Awards and Recognition
Mission, Vision, Values
Enroll in My Home to simplify finding a doctor and sheduling an appointment. Let's start!
By selecting "I Agree" or "Create Account" and clicking the box "I AGREE" below, you acknowledge and agree that you have read, understood and accepted the terms of service at the hyperlink below:
Legal and Privacy Notices
An abdominal aortic aneurysm, or AAA, is a weak and bulging part of the wall of the aorta. The aorta is the major artery that brings oxygen-rich blood to the lower body. Aneurysms can burst, causing a life-threatening emergency. Large abdominal aortic aneurysms often require surgery to prevent rupture. Small aneurysms may be monitored and left alone, what doctors call “watchful waiting.”
Dignity Health is a nationally recognized leader in heart and vascular care, including abdominal aortic aneurysm, in Arizona. Call 844.852.0648 or use our Find a Doctor tool to make an appointment with one of our experts in cardiovascular conditions. We offer cardiovascular services at our Chandler Regional Medical Center and St. Joseph’s Hospital and Medical Center locations. You will receive a full range of care from a team of specialists, nurses, technicians, therapists, and dietitians.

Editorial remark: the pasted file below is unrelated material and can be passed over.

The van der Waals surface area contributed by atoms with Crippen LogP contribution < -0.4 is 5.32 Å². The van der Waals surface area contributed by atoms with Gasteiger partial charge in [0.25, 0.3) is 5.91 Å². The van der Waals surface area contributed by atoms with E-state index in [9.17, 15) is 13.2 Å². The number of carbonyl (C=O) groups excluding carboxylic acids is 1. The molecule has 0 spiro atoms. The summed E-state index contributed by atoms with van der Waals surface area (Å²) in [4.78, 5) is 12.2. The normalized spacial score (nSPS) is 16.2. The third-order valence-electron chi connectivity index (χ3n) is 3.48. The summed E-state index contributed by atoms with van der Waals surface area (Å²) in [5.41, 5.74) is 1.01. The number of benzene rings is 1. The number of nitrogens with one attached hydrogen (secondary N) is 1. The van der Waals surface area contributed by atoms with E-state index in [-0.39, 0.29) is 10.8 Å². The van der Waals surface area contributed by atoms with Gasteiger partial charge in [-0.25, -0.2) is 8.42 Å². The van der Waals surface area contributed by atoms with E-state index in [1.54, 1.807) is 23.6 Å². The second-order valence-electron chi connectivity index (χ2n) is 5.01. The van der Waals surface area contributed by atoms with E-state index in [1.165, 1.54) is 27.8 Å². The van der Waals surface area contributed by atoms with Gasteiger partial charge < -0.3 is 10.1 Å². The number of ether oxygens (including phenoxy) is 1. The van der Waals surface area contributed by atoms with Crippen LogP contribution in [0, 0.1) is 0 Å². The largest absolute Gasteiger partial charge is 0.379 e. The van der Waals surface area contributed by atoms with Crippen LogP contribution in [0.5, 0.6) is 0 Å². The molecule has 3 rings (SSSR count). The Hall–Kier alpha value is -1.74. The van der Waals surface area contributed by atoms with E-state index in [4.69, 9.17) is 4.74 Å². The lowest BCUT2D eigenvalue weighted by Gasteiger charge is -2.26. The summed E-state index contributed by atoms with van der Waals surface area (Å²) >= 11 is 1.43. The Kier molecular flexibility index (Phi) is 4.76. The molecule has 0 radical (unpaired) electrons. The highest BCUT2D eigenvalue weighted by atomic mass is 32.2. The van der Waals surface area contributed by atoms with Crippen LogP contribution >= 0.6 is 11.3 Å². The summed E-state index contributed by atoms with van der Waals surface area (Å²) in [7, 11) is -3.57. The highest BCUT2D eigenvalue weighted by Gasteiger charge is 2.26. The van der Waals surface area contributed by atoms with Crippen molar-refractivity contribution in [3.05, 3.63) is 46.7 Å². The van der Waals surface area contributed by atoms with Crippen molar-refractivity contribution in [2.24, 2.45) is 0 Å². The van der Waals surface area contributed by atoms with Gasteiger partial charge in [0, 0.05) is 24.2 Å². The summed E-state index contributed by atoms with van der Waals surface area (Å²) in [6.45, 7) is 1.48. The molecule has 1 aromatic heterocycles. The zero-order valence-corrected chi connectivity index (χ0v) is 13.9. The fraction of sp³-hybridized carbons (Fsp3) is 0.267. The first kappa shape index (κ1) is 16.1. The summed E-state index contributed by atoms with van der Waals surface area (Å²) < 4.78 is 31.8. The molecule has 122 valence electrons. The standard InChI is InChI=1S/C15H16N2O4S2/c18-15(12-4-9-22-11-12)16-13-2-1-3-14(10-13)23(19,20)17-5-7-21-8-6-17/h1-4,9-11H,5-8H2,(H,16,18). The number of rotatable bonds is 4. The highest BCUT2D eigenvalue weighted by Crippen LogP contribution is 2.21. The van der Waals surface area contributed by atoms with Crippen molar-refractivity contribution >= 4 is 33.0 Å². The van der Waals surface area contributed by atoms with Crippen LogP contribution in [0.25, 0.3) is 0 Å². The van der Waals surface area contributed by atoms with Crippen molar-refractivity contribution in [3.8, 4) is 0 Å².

Our treatment plans for abdominal aortic aneurysm focus on avoiding rupture. Once an abdominal aortic aneurysm has been found, we monitor it with yearly imaging tests. If necessary, we offer advanced cardiac imaging and cardiac MRI.
If an abdominal aortic aneurysm becomes too large, aortic aneurysm repair surgery may be necessary. This procedure involves placing a stent inside the weakened part of the artery. The stent relieves pressure on the artery wall and reduces the likelihood of rupture.
Aneurysms, including abdominal aortic aneurysm, are caused by the pressure created by the force of blood pumping through an artery. Eventually, this pressure causes the artery wall to weaken and bulge outward, forming an aneurysm.
Doctor don’t know why some people develop abdominal aortic aneurysms while others do not. Certain risk factors can increase your likelihood of developing an abdominal aortic aneurysm, including:
Men are more likely to develop an abdominal aortic aneurysm than women.
Abdominal aortic aneurysm is considered a “silent” disease because it often causes no symptoms until it bursts and becomes life threatening. Because there aren’t always signs of abdominal aortic aneurysm, the U.S. Preventive Services Task Force recommends screening for men who have smoked and are between the ages of 65 and 75. When symptoms are present, they may include:
If an abdominal aortic aneurysm ruptures, symptoms may include:
Call 9-1-1 for emergency medical treatment if you believe you or someone around you has experienced a ruptured abdominal aortic aneurysm.